The complex process of medical decision-making is prone also to medically extraneous influences or “non-medical” factors. We aimed to investigate the possible role of non-medical factors in doctors’ decision-making process in a telemedicine setting. Interviews with 15 physicians who work in a pediatric telemedicine service were conducted. Those included a qualitative section, in which the physicians were asked about the role of non-medical factors in their decisions. Their responses to three clinical scenarios were also analyzed. In an additional quantitative section, a random sample of 339 parent -physician consultations, held during 2014–2017, was analyzed retrospectively. Various non-medical factors were identified with respect to their possible effect on primary and secondary decisions, the accuracy of diagnosis, and “reasonability” of the decisions. Various non-medical factors were found to influence physicians’ decisions. Those factors were related to the child, the applying parent, the physician, the interaction between the doctor and parents, the shift, and to demographic considerations, and were also found to influence the ability to make an accurate diagnosis and “reasonable” decisions. Our conclusion was that non-medical factors have an impact on doctor’s decisions, even in the setting of telemedicine, and should be considered for improving medical decisions in this milieu.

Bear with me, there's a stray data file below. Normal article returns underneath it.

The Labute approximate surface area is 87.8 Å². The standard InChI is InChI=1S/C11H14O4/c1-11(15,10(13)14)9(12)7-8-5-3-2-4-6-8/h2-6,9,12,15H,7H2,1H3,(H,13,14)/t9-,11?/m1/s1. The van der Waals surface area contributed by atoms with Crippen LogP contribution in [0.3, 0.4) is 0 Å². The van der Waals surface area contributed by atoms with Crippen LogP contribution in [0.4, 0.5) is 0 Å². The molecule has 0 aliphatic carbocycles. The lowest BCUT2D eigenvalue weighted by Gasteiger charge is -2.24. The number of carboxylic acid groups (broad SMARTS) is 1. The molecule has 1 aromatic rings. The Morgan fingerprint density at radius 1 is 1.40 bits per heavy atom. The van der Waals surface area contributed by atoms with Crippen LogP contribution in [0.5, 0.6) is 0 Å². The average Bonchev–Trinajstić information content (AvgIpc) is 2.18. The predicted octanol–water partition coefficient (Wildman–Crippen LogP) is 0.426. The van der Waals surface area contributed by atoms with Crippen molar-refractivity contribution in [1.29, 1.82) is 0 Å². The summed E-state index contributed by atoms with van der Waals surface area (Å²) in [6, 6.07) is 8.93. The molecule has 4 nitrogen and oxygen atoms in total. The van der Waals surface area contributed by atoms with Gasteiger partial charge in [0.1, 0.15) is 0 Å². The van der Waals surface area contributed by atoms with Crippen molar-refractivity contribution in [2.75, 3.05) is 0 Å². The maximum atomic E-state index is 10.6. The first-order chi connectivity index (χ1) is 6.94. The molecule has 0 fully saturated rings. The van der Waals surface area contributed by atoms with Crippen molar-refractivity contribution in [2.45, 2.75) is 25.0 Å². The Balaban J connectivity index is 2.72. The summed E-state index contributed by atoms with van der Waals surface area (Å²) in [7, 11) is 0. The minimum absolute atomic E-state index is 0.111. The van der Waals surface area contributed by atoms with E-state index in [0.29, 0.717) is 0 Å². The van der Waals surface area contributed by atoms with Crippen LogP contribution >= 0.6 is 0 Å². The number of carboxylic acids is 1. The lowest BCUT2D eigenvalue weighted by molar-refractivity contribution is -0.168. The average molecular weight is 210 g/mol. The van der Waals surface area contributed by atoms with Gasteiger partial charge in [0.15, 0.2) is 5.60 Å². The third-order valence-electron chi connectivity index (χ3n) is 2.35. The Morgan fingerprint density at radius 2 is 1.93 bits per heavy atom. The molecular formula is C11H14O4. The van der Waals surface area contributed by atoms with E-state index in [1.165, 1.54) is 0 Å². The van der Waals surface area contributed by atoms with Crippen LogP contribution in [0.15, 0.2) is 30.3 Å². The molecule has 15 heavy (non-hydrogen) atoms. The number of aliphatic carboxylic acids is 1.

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- non-medical factors